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While ASEAN countries are benefiting from rapid economic development, they are also facing problems in housing, environment, and law and order issues caused by increasing urban population. They hope to solve these problems with smart city solutions. On the other hand, developed countries such as the United Kingdom and Canada are also experiencing their own problems, such as inadequate social efficiency, insufficient energy, and ageing population. They are all seeking smart city solutions.

Research institute IDC estimates that the global budget for smart cities will reach US$189.5 billion (more than HK$1.4 trillion) by 2023. Among the smart cities, Singapore has set the highest budget, followed by New York City, Tokyo, London, Beijing, and Shanghai. It is estimated that each city alone will spend at least US$1 billion (about HK$7.8 billion) in the construction of smart city a year.

Out of the five major smart city development trends, “trust” in digital world and data-driven public safety are of particular interest.

Smart city deploys a large number of sensing devices and recording cameras, which will inevitably lead to privacy concerns. Therefore, 75% of new-generation technology facilities to be installed in public places in the future are expected to require “strict policy frameworks”, that is, policies on how and what data to be collected, used and shared.

The smart lamppost project in Hong Kong is a good example. The project, which originally would collect public data and images, aroused a public outcry on privacy earlier. Fortunately, after much discussion within the community, a consensus was reached to replace cameras by other devices, such as optical radars and thermal detectors, so as to gain public support to continue with the project.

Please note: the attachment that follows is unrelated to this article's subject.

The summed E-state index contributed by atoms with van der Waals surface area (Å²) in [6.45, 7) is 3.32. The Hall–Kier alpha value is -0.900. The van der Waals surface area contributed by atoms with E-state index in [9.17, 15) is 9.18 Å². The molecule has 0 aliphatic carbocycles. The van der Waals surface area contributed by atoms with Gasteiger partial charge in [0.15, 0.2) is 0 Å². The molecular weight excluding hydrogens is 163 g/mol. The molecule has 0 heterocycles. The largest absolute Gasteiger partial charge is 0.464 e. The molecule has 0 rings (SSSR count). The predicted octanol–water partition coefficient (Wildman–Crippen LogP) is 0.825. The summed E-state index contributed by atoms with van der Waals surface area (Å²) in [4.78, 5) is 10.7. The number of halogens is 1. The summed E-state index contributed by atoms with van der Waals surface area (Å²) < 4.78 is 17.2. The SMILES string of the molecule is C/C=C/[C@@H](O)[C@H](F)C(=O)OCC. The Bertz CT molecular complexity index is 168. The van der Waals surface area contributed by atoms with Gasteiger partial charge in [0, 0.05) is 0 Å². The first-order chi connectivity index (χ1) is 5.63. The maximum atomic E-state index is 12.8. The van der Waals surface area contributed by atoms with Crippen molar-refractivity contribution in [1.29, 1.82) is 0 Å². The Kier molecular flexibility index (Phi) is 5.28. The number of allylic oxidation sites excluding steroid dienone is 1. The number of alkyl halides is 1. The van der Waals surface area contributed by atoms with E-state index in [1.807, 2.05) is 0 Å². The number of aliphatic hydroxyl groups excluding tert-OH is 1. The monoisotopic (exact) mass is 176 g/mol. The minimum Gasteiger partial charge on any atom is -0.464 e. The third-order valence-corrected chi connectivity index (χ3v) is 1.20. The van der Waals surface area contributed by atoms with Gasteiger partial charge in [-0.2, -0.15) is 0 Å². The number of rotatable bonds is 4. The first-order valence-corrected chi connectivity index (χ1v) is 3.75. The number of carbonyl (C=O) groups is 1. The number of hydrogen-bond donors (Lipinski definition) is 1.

In short, increasing project transparency helps gain trust of people.

At the same time, network security and the accompanying resources issues are also important for the future development of smart city.

This is because the huge internet of things (IoT) comprising sensors and video cameras is likely to be a target of hacking. IDC estimates that 20% of cybersecurity incidents will be triggered by these, forcing smart cities to have a double-digit increase in investment in protecting cybersecurity software and training human resources. But the shortage of talent will become the major hindrance of cybersecurity and thus the development of smart city. This is not only the issue of Hong Kong but also worldwide.

How to nurture more talents for the future? A research report The Work of the Future by the Massachusetts Institute of Technology of the U.S. gave some suggestions. As automation technology would drive further polarization of the job market resulting in severer income inequity, the report therefore suggested that the government should substantially invest on post-secondary education and four-year university courses to make higher education more accessible to all so as to close the income gap. Apart from STEAM (science, technology, engineering, arts and mathematics) education, basic literacy skills, teamwork and judgment skills are also essential in the workplace.

On top of these skills, I believe that problem solving ability is even more important. Be it fending off a hacker's network attack or enabling man-machine cooperation, the uniqueness of human beings is that they can flexibly use knowledge and experience to tackle issues. Today's new generation seem to have the innate ability to use digital tools efficiently, but their problem-solving skill requires more training. For this reason, I introduced geographic information system (GlS) to local primary and secondary schools in 2016, making it free for students, because this software can help them compile, compare, analyse data, and then identify solutions.

I hope that more students can make full use of GIS software to further train themselves and become truly smart citizens in future.

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Autor(en)/Author(s): Dr. Winnie Tang

Quelle/Source: ej insight, 10.03.2023

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